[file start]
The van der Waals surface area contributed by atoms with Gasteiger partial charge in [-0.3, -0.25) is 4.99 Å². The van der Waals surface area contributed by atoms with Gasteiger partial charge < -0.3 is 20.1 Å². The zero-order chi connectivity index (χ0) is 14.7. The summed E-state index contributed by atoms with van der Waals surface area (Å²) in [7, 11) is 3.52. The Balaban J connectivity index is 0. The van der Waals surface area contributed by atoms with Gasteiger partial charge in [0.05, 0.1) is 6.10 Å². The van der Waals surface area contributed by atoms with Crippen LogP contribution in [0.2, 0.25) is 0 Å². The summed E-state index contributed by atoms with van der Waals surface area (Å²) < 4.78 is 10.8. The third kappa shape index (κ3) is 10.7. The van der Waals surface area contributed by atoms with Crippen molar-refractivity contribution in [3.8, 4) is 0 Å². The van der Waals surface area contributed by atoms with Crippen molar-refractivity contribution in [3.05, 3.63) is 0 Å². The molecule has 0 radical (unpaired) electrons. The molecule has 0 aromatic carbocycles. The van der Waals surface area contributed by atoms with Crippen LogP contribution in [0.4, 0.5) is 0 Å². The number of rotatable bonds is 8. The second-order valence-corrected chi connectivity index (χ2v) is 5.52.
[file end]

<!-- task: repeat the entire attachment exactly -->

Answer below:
The van der Waals surface area contributed by atoms with Gasteiger partial charge in [-0.3, -0.25) is 4.99 Å². The van der Waals surface area contributed by atoms with Gasteiger partial charge < -0.3 is 20.1 Å². The zero-order chi connectivity index (χ0) is 14.7. The summed E-state index contributed by atoms with van der Waals surface area (Å²) in [7, 11) is 3.52. The Balaban J connectivity index is 0. The van der Waals surface area contributed by atoms with Gasteiger partial charge in [0.05, 0.1) is 6.10 Å². The van der Waals surface area contributed by atoms with Crippen LogP contribution in [0.2, 0.25) is 0 Å². The summed E-state index contributed by atoms with van der Waals surface area (Å²) < 4.78 is 10.8. The third kappa shape index (κ3) is 10.7. The van der Waals surface area contributed by atoms with Crippen molar-refractivity contribution in [3.8, 4) is 0 Å². The van der Waals surface area contributed by atoms with Crippen molar-refractivity contribution in [3.05, 3.63) is 0 Å². The molecule has 0 radical (unpaired) electrons. The molecule has 0 aromatic carbocycles. The van der Waals surface area contributed by atoms with Crippen LogP contribution in [0.4, 0.5) is 0 Å². The number of rotatable bonds is 8. The second-order valence-corrected chi connectivity index (χ2v) is 5.52.